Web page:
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Although they grow up as brothers, the classist rift between Amir and Hassan is never truly filled. Amir is the son of a wealthy family, while Hassan is the son of an underclass, whose father acts as a servant to Amir's family. For a long time, Amir does not understand the difference between the classes, and does not understand why any "class" of person should be marginalized; however, his friendship with Hassan slowly begins to reflect that classist attitude, almost unconsciously. Even as a child, Amir is burdened by his conscience, but he is also a product of his environment, and he discovers that he is more likely to reflect the classist -- and racist -- attitudes of the time than he likes to admit.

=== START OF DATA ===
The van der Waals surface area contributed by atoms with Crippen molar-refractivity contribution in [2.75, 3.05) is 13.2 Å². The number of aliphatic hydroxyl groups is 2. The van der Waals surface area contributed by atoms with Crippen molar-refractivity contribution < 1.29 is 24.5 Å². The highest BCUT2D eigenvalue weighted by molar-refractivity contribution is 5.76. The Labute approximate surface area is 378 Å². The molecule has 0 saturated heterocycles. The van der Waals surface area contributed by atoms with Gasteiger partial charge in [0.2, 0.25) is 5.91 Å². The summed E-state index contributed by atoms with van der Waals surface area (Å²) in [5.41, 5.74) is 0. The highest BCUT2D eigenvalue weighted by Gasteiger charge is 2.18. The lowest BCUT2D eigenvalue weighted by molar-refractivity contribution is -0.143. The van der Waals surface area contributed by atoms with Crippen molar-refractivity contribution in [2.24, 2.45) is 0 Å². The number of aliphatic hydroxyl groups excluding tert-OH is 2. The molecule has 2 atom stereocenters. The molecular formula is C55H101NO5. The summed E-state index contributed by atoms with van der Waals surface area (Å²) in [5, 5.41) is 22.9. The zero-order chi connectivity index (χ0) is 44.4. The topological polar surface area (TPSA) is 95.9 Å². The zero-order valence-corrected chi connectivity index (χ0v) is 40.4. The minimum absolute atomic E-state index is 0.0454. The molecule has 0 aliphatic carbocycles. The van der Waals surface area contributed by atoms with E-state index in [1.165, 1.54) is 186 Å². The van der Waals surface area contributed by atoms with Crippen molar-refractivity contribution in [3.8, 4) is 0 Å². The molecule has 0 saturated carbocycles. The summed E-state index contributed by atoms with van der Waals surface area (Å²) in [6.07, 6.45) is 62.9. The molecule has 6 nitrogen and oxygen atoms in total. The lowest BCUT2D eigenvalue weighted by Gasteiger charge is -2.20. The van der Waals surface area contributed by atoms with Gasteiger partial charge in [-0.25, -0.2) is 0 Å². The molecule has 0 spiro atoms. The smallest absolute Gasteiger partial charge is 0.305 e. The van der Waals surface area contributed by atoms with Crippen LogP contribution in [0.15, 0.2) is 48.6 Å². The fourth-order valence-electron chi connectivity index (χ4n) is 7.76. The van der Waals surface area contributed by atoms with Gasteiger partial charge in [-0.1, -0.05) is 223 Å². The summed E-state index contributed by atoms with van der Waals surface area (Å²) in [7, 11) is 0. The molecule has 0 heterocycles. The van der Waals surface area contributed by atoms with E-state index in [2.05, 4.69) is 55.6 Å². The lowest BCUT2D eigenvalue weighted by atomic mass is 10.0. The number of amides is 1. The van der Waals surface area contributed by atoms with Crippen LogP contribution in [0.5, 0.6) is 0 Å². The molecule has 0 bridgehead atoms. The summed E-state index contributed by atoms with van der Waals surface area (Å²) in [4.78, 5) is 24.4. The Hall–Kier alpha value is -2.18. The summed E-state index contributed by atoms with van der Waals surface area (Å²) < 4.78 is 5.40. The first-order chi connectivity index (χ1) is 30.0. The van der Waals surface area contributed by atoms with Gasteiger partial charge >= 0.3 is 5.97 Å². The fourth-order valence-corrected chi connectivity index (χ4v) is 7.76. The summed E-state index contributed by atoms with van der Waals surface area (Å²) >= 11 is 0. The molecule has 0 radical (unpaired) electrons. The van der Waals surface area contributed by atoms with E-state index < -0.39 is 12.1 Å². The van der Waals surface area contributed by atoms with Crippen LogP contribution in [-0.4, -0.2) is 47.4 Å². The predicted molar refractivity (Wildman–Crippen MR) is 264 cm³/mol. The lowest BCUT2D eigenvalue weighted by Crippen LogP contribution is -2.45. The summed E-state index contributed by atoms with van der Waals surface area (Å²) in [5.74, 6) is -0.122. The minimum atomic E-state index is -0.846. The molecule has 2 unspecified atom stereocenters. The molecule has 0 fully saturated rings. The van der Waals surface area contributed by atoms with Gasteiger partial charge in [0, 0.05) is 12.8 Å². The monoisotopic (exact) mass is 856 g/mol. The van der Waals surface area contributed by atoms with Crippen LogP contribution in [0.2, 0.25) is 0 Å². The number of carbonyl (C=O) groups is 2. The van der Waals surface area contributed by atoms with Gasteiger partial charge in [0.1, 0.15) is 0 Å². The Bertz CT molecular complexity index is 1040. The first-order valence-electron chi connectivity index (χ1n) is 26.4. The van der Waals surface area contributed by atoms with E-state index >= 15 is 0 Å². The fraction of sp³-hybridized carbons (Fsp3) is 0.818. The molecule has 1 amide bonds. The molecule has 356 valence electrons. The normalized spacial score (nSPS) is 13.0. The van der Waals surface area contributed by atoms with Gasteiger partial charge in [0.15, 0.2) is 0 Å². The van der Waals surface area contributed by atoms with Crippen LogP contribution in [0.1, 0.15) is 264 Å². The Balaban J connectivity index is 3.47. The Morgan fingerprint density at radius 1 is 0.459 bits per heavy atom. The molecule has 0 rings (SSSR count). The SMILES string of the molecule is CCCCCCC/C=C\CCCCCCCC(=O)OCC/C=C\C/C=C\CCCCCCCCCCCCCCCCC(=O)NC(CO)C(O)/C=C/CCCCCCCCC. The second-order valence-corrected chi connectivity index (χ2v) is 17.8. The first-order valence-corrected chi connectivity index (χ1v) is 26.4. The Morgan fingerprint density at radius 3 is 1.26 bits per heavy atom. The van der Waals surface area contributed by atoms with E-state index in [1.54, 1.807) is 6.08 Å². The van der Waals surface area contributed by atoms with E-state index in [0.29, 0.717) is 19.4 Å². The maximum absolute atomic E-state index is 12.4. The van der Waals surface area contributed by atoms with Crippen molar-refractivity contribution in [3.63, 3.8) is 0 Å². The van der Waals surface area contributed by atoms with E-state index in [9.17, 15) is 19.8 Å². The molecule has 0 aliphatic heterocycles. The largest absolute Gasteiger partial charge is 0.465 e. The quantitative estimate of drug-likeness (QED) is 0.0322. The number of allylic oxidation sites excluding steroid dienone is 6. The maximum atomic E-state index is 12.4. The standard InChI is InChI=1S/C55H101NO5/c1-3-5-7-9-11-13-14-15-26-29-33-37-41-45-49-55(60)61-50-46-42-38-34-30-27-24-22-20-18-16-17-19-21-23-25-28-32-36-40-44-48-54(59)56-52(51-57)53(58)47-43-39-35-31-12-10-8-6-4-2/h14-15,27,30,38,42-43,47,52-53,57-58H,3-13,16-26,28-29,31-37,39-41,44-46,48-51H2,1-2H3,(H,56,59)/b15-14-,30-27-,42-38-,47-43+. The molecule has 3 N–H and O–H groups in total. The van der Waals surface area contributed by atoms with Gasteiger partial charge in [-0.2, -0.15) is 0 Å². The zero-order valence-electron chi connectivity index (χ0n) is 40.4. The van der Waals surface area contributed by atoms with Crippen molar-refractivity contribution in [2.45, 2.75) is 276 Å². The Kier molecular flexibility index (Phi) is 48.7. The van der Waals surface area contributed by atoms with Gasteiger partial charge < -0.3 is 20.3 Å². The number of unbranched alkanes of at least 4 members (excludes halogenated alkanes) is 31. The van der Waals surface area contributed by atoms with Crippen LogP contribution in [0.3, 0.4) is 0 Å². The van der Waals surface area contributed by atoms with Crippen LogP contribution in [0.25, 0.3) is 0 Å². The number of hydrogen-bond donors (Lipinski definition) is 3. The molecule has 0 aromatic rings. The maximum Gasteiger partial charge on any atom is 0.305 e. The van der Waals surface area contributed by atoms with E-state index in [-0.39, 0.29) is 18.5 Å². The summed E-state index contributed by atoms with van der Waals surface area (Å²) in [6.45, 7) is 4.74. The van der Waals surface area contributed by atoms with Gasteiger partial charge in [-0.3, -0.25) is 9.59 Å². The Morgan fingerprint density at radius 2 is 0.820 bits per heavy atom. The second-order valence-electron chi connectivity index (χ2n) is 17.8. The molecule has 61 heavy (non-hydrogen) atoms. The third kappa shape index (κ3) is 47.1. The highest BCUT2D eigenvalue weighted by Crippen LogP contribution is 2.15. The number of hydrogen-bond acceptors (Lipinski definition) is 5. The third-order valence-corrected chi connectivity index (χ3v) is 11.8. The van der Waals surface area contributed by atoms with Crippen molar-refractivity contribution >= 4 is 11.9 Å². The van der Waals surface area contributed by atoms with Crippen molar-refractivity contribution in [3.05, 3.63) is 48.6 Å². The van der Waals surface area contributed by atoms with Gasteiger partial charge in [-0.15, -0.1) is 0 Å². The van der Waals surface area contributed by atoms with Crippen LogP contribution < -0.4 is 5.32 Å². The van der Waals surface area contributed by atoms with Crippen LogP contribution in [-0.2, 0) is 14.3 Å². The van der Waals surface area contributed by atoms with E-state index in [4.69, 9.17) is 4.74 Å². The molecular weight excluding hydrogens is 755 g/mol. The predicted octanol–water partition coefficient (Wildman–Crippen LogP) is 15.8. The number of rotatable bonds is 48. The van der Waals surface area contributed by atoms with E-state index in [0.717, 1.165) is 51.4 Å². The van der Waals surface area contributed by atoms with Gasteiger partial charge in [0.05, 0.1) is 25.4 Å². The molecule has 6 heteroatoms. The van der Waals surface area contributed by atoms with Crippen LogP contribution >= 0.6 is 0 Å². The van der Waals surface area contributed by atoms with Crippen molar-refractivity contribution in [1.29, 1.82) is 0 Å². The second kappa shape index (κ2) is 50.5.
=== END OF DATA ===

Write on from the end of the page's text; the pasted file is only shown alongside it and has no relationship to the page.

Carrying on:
But he's not my friend! I almost blurted. He's my servant! Had I really thought that? Of course I hadn't. I hadn't. I treated Hassan well, just like a friend, better even, more like a brother. But if so, then why, when Baba’s friends came to visit with their kids, didn't I ever include Hassan in our games? Why did I play with Hassan only when no one else was around?
(Hosseini, The Kite Runner, Google Books)
This distinction between the classes creates much of the tension in the early chapters, as Amir starts to come to terms with his friend being part of a disadvantaged class of people; something that would never occur to him by itself is that he is "tainted" by his friendship with Hassan, and seen as a lesser person by the bigoted children around him. The recognition of this shame eventually keeps Amir from helping when Hassan needs him the most, and Amir never forgets his betrayal.
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